Monday, April 14, 2008

"You keep using that word. I do not think it means what you think it means."

Inigo Montoya would have been all over Reliance Ins. Co. v. City of Boston, No. 07-P-066, a case decided today by the Appeals Court.

A statute requires performance and payment bonds on public construction projects. Performance and payment bond companies (a/k/a sureties) occasionally step in to take over for general contractors that can't get their acts together. As a stop-gap, the sureties require the contractor to assign any rights they might have against the owner of the project (though these probably automatically pass to a surety when they step in for general contractors that can't get their acts together).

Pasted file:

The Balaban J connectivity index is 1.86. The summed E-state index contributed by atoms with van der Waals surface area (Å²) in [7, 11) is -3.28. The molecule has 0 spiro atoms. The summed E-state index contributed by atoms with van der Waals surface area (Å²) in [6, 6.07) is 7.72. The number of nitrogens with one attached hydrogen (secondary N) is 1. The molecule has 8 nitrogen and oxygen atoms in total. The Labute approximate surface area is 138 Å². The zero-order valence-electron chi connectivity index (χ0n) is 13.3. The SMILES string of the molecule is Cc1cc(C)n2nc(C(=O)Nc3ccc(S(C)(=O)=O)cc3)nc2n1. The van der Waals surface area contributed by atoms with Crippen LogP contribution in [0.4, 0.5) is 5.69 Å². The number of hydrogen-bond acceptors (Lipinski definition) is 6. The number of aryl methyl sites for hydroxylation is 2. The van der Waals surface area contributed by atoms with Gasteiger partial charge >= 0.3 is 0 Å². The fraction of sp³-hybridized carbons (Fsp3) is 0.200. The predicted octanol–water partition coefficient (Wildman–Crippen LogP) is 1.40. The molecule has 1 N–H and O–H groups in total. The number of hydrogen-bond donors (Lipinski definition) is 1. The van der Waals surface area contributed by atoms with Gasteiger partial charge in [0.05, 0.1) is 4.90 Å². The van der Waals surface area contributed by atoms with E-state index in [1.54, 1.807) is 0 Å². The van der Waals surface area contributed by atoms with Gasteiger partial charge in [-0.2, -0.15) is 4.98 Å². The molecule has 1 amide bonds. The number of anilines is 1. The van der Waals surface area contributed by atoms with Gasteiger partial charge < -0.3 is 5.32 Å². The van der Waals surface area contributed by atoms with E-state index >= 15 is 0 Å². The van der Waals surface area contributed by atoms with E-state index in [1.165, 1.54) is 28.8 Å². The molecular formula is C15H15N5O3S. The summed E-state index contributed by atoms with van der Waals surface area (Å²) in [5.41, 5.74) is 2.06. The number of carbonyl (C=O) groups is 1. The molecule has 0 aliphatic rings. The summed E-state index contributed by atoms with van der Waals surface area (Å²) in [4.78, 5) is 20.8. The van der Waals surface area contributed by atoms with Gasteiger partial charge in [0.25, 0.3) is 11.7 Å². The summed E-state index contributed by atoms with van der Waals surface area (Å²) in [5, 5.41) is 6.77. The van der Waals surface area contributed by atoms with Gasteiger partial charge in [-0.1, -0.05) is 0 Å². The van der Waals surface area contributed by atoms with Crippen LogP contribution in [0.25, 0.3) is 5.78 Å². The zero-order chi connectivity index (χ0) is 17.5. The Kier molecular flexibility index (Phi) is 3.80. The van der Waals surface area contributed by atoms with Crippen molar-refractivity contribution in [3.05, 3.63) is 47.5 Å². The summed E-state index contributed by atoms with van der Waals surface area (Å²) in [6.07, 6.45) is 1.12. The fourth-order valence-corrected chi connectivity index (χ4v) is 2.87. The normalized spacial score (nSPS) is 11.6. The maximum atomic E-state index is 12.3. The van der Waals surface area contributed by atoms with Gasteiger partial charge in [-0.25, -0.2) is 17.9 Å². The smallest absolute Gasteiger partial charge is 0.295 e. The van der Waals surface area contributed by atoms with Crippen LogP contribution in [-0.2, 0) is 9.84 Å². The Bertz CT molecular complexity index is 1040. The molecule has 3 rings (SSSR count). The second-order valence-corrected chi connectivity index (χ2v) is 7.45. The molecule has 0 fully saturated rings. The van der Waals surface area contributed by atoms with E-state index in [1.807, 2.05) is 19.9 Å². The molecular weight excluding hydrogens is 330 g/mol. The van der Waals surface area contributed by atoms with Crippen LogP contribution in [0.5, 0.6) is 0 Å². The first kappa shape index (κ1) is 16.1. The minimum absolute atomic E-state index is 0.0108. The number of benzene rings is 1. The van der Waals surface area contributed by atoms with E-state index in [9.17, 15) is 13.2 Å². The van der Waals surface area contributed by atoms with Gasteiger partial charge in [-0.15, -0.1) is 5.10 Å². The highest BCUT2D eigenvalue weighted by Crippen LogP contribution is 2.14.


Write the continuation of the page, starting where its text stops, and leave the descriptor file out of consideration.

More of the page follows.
In this case, the City of Boston included a provision in the contract forbidding the general contractor from assigning any of its rights or duties under the contract to anybody else.

The Appeals Court, in a decision that feels right, essentially reads additional language into this provision to the effect of "but assignment to a performing surety is okay."

If you wait around long enough, you'll find that sometimes common sense rears its head in the courtroom. Just don't hold your breath while you wait.

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